A Shift at Google's Helm Might Not Be Enough to Deliver Exponential Growth
Grow Your Business, Not Your Inbox
Google’s recent announcement anointing Sundar Pichai as new product czar highlights what many a CEO of organizations large and small often worry about: Will my current organizational structure support future business dynamics and growth? If not, when is the best time to make adjustments? And what is the best way to organize for critical change without disrupting current operational requirements that support existing customer satisfaction?
It’s been reported that this management reorganization stems from CEO Larry Page’s concern that Google could become less innovative in the future. Unfortunately, Google’s announcement may also reinforce the tendency for people to fixate on a cast of individual performers when thinking about organizational fixes. Of course, the performance of specific individuals can be vital to an organization’s well-being. But examples abound showing how even the most outstanding individual performer can be unsuccessful in realizing critical change.
Many of today’s companies have continued their obsession with outdated management theories and traditional organizational structures -- ones that overemphasize functional or day-to-day activities versus an integrated cross-functional focus on a continuous flow of strategic change.
So while paying attention to key individual performers at Google is interesting, the real opportunity for ongoing critical change lies with a broad-based paradigm shift.
If Page wants to see true advancement in Google's ability to procure continued innovation and positive change, he needs a clear understanding of how change dynamics and organizational structure relate.
Many organizations have allowed the lines of responsibility between day-to-day operational change to become divorced from strategic change. As a result the interrelationship between these two types of change becomes lost. This all too often has led to a failure to generate successful change even when an organization is trying a proven process to achieve it.
Strategic change comes about in response to internal opportunities for improvement and reaction to external influences that can threaten the organization. Just imagine, what Google would look like today if it did not strategically change over the years by addressing the emerging world of mobile apps when it did?
Operational change focuses on short-term changes that need to be executed in support of the customer. Think of the mind-boggling number of day-to-day operational changes that result from the processes at work within Google’s search engine system in order to satisfy an ongoing user base.
Therefore, it is critical, even at Google, that everyone in an organization understand that operational change and strategic change are equally important for a company to survive. This is true regardless of the individual peak performers and is best done on a continuous flowing integrated basis.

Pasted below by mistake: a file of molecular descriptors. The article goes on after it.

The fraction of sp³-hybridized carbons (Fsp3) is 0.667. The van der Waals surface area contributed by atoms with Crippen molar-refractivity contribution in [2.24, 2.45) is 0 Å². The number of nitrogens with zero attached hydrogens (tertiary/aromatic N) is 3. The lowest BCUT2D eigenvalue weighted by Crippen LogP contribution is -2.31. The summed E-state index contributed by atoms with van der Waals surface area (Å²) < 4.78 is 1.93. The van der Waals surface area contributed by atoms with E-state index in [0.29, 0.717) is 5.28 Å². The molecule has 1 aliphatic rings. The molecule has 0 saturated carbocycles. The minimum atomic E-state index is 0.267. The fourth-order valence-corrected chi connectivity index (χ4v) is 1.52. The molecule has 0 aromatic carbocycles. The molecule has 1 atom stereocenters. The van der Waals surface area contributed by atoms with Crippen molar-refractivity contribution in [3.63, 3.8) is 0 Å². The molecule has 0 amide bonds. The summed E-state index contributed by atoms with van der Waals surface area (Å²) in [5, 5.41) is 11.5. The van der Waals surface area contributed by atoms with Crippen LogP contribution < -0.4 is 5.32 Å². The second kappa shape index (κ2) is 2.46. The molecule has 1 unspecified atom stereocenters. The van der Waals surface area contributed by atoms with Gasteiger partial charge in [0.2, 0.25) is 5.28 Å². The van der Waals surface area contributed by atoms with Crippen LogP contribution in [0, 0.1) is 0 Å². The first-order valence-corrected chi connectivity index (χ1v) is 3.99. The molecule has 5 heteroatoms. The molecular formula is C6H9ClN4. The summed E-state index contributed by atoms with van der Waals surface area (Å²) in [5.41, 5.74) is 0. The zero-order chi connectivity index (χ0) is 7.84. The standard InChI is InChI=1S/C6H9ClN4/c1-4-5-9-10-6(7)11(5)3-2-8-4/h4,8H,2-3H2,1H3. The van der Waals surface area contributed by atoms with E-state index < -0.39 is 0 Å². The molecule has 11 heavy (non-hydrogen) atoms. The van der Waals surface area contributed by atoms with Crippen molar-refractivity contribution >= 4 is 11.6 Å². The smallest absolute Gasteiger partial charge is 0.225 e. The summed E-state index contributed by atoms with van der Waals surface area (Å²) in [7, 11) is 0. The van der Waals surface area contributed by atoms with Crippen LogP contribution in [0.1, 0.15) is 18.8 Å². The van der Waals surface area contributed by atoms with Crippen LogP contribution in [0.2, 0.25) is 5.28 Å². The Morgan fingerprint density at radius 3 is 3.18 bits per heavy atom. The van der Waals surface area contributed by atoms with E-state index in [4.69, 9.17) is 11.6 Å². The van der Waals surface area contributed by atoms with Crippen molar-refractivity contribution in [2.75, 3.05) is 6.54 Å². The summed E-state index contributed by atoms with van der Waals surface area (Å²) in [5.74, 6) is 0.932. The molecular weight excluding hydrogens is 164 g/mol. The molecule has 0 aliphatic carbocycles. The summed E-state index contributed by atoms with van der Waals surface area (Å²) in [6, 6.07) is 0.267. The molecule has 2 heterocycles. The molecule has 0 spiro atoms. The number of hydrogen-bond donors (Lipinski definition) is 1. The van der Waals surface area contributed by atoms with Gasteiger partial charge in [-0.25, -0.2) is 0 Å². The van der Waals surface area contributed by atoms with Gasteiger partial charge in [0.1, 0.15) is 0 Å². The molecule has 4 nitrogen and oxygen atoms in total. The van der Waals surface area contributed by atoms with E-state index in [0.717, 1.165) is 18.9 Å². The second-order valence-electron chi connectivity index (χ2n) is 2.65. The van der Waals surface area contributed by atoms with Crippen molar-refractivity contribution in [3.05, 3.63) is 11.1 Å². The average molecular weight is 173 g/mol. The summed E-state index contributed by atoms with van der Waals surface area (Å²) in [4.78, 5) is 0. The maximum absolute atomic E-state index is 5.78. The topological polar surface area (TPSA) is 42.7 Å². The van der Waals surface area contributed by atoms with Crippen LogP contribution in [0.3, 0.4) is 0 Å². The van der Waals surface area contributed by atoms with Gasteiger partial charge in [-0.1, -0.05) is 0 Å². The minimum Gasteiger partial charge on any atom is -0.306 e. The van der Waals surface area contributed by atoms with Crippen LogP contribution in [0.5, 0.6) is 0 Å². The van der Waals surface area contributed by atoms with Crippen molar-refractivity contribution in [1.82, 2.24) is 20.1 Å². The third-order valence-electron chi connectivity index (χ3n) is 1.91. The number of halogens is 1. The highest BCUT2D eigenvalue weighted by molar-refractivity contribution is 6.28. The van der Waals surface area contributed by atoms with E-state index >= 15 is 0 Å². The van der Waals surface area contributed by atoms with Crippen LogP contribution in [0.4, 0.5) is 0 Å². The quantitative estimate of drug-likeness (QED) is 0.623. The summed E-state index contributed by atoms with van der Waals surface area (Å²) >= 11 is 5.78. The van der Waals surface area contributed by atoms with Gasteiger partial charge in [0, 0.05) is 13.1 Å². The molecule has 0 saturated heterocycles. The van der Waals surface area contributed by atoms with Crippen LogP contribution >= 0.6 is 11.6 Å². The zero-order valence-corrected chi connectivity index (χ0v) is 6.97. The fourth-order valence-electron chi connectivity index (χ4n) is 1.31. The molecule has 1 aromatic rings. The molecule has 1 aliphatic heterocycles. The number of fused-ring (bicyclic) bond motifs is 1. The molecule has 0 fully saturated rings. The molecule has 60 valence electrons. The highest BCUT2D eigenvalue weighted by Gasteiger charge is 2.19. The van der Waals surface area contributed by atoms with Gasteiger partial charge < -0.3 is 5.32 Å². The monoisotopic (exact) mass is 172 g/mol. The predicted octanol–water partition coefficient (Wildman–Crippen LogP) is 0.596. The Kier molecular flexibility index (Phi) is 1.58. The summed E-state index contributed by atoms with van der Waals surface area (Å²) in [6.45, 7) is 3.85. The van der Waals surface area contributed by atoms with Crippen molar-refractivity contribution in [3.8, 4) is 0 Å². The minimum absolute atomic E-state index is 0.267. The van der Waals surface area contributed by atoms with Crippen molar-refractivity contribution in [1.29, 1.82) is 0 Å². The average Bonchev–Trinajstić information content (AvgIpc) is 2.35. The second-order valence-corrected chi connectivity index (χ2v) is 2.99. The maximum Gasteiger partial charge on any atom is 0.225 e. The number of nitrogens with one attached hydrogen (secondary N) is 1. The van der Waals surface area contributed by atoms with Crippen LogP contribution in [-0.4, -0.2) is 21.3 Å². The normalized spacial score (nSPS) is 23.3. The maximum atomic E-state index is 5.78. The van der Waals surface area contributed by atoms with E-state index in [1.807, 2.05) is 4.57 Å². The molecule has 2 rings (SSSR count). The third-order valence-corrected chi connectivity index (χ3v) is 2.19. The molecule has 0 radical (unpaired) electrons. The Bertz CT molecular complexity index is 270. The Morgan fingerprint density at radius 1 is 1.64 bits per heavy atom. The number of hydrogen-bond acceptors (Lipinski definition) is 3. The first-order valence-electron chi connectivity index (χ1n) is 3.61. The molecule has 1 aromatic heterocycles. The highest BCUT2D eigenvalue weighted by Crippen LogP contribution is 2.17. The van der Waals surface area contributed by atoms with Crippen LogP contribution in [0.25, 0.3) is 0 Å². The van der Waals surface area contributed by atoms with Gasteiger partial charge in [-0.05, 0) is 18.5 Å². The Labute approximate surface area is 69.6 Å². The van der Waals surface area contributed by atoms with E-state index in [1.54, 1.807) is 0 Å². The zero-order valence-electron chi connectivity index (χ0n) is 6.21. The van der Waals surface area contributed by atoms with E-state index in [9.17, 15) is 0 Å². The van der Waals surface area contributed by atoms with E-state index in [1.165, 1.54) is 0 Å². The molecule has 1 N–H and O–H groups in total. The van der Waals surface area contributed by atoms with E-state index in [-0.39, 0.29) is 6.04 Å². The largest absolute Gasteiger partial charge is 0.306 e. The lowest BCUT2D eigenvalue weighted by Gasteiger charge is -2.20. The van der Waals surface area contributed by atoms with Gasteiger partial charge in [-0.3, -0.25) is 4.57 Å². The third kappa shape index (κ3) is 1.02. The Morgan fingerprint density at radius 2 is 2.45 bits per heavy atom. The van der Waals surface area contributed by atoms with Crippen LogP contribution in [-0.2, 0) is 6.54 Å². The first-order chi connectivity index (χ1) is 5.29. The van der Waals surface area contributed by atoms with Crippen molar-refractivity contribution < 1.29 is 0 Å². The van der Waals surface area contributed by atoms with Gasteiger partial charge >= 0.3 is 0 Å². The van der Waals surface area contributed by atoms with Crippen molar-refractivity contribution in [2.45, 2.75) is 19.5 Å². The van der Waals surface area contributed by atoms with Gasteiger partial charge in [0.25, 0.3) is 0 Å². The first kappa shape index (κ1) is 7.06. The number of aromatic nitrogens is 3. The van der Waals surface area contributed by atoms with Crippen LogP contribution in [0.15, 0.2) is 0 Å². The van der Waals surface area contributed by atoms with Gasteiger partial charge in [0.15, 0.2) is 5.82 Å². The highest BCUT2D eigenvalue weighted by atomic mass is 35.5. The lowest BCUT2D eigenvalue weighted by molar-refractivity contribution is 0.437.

All CEOs, including leaders of large corporations such as Google, need to stop thinking of strategic change from the historical perspective of discrete initiatives and start recognizing it as requiring continuous systematic effort and focus. There needs to be a paradigm shift to an improved delineation of responsibility for operational and strategic change within the entire workforce.
Drive responsibility for day-to-day change as far down the organizational pyramid as possible. Ideally, the more operational change that can be done and controlled at the administrative and production levels, the better. These are the people closest to the customer who generally have the greatest ability to address daily opportunities and issues that arise.
Responsibility for strategic change must be an ongoing primary focus of leadership, from the board and executives all the way down to managers. Some portion of day-to-day operations might always require involvement by top managers. But managers must drive a continuous flow of strategic change through the organization.
To obtain true integration and maximum creative input from all staffers, a continuous communication loop must exist between those responsible for operational and strategic change. This needs to be bidirectional, providing key information on strategic change to those with a primary responsibility over day-to-day change and offering data on performance and new opportunities to those overseeing strategic change.
Google’s concern with maintaining an innovative organization will not be solved purely through installing high-powered executives. Nor will it be completely solved and it could even be hampered, through the further delineation of management focus between day-to-day operations and the big picture. Instead, all levels of management need to take responsibility for maintaining a continuous integrated flow of strategic change throughout the organization. That way, the innovation sought will become an automatic byproduct of everyone’s efforts.